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Reaching Out to Anxious Students

Some back-to-school advice from News-O-Matic's child psychologist, Dr. Phyllis Ohr.

Hello, educators. I hope your first few weeks of school have been exciting. By now you are getting to know your students and most likely amazed by the many different personality types or “flavors” represented in your class. Exposure to a diverse or “flavorful” class can help children develop compassion and tolerance, especially when their teacher models acceptance and support.


For most children being shy or worrying is a common, predictable, normal experience. You may have noticed students who are shy or worry a lot about their grades, but still do well academically and socially. According to Jerome Kagan, a well known child development specialist, these children are “temperamentally inhibited”, which is a common inherited style of behaving. As the teacher of an inhibited child, you can use any of the recipe tips for POSITIVE RELATIONSHIPS to help you develop rapport with inhibited students — and even help prevent their shyness or worrying from developing into a way of behaving that interferes with a successful school experience.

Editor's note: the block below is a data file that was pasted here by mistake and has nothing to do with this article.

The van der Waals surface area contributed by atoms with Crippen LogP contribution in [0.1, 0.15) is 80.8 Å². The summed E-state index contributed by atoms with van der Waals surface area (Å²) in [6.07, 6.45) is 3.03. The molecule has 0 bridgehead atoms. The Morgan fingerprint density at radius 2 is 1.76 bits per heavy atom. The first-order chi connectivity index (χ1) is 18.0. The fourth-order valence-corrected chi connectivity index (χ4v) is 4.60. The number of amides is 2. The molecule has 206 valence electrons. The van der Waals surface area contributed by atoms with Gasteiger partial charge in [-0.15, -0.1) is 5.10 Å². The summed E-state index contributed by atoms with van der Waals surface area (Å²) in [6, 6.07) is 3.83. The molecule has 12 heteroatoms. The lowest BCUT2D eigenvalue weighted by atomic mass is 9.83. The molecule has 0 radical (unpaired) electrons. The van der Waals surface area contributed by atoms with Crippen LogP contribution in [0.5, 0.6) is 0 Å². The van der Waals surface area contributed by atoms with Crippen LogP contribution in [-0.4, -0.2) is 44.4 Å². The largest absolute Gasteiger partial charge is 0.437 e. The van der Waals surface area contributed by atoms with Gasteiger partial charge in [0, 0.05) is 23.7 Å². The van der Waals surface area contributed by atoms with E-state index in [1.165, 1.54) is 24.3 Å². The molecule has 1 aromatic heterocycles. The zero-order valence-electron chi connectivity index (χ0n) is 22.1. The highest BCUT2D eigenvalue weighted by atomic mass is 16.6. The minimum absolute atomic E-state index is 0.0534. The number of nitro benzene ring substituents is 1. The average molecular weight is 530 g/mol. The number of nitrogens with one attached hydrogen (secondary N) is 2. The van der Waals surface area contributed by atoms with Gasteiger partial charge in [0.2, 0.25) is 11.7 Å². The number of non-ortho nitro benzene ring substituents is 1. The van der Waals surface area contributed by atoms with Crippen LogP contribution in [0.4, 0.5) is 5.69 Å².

But what should you do if some students in your class are so intensely shy or worried that their discomfort interferes with their academic and/or social functioning?

Some children feel so uncomfortable in school that they avoid answering your questions or avoid social interactions, even with other children. If their discomfort or anxiety is ongoing, is felt very intensely, and interferes with the student socially or academically, then that child might have an anxiety disorder that seems to be worse when that child is in school. When a child in your class won’t talk at all in school even to classmates, but feels comfortable talking in other places, like home, that child may be diagnosed with Selective Mutism. A student who avoids interactions with others, whether other children or adults, and who is clearly distressed if told to interact may be diagnosed with Social Anxiety Disorder. Even if the socially anxious child is able to communicate verbally, feeling intensely uncomfortable around other children makes being in school very challenging.

Most children with high levels of anxiety feel less anxious if they can avoid the situations making them feel uncomfortable, such as demands to answer out loud or interact with other children. According to learning theory, avoidance reduces anxiety temporarily and ultimately can maintain or increase anxiety. Most anxious children can be helped to reduce their discomfort in the long term by approaching what is making them anxious using gradual exposure. So what can you do as a teacher? Well, you can read my “healthy tips” below.